I was diagnosed with DCIS in 2009.  My first surgery was partial mastec. (lumpectomy), at Fallbrook Hospital.  The technician that was supposed to locate the titanium implant could not find it... she struggled for quite a while, asked for help, I was x-rayed over and over and over for a good hour while she tried to find it.  Next, she asked for help with an ultrasound; he couldn't find the titanium ball either.  Finally, another tech came in about the same time my surgeon called wanting to know why his patient had not presented to the surgical suite.  All this had taken almost two hours and I was late for my surgery.  The tech explained what was happening, and because I had an implant, she stated fearing having to rupture the implant.  My surgeon told her to not worry about rupturing the implant, because it was going to be removed during the lumpectomy.  The original tech and the new one that came to assist subsequently and almost immediately after the phone call decided that they had seen the titanium ball, injected me with the blue dye that marks biopsy area.  I presented for surgery and had my lumpectomy.  The tissue excised was negative for cancer.  I next went for seven weeks of radiation.  Following radiation I underwent reconstruction and moved on with my life, or so I thought.  My first mammogram showed "there still remains" or "recurrence..." as I stated above.  This was in May 2010.  It took me until July to communicate again with my first surgeon (referrals, trying to find a radiologist willing to biopsy, etc.), and he told me that because the radiologist was afraid of rupturing the new implant (following reconstruction), to biopsy, that he would either find me a Dr. willing to biopsy or I could wait until November (six months) and mammogram again, because it just seemed impossible that recurrence would be evident so soon with such low grade DCIS on first biopsy.  I consulted with my PCP, told him the story about what had happened at Fallbrook and he told us that he thought that maybe the first surgeon may not have "gotten it all," which would have been a possible explanation for the tissue excised with no evidence of cancer for the lumpectomy.  I began to wonder if the techs had marked the wrong place during the attempt to discover the titanium ball... but my surgeon stated quite firmly that could not be the case because the titanium ball was identified upon excision.  I waited until November to repeat mammogram and it was the same: biopsy, so I biopsied and it was DCIS again.  I went to UCI, they wanted full mastectomy, I felt that was not exactly the correct answer, so I went to Loma Linda, and it was at Loma Linda where I gave up... I didn't know what the truth was, I told my surgeon at Loma Linda everything, but she simply agreed with UCI.  When I asked her how long I would have, she told me that I should have a mastectomy within six months.  I found out later that amount of time (six months) was kind of arbitrary.  And now, now I am how I am, missing my right breast, still going through reconstruction.  I feel like there is nobody that I can talk to, nobody that cares... and I wonder how many other women have been through the same thing: lumpectomy, radiation (skin compromised--issues down the road with lungs is a risk--) constaint pain, lack of strength, and depression.  I spent a mini-fortune buying tons of clothes until I finally realized that I was purchasing clothes in an attempt to redefine myself.  Now I feel like crawling in a corner and hiding until I can truly just be myself again, which I will never be.  I work and I do well, but it is hard, it is a daily struggle, and I feel ashamed of myself, because I know so well how many tons and tons of other ladies are struggling with "real" cancer, how many people are maimed on a daily basis... which means to me that I have no right to feel sorry for myself.  Today, I hate all surgeons and all lawyers that think of the money only; not one seems willing to understand... something obviously happened and it should not happen to anyone again, ever, which is why I am posting this here.  It is the only thing that I think I can do.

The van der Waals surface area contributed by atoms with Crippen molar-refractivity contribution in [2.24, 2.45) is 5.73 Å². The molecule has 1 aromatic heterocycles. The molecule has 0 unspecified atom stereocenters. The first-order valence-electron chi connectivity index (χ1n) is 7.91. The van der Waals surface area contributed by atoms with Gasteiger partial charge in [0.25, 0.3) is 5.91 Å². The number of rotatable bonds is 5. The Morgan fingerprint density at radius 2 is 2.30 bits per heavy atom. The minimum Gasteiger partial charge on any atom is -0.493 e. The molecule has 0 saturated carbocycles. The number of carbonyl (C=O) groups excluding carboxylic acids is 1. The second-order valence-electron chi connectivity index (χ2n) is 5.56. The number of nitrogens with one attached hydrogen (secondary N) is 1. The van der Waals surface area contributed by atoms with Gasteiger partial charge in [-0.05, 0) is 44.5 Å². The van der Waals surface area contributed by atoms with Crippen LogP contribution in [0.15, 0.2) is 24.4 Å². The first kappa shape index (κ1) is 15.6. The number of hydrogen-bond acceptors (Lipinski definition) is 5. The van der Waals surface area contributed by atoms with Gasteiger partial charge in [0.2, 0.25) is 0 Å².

Surgery 7/18/2011 Lymph node removal: Right, Sentinel; Mastectomy: Right
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Jun 9, 2012 11:07AM Chickadee wrote:

You have been through many traumatic events. It's not surprising that you are struggling to manage this new and different you. We all have to find some way to make sense of turning ou lives, our futures over to fighting this damn cancer. So many options, treatments, none guaranteed. Great Doctors, bad doctors, great support staff, really bad support staff. We are navigating a mine field with so much info we don't understand and praying the professionals do.

I wonder if you wouldn't benefit more from some in depth counseling to help you explore your feelings about these miserable last couple of years. It couldn't hurt.

I'm in such bad shape, I'm wearing prescription underwear." Phyllis Diller 1917-2012 Dx 9/1/2009, IDC, 1cm, Stage IV, Grade 3, mets, ER+/PR+, HER2-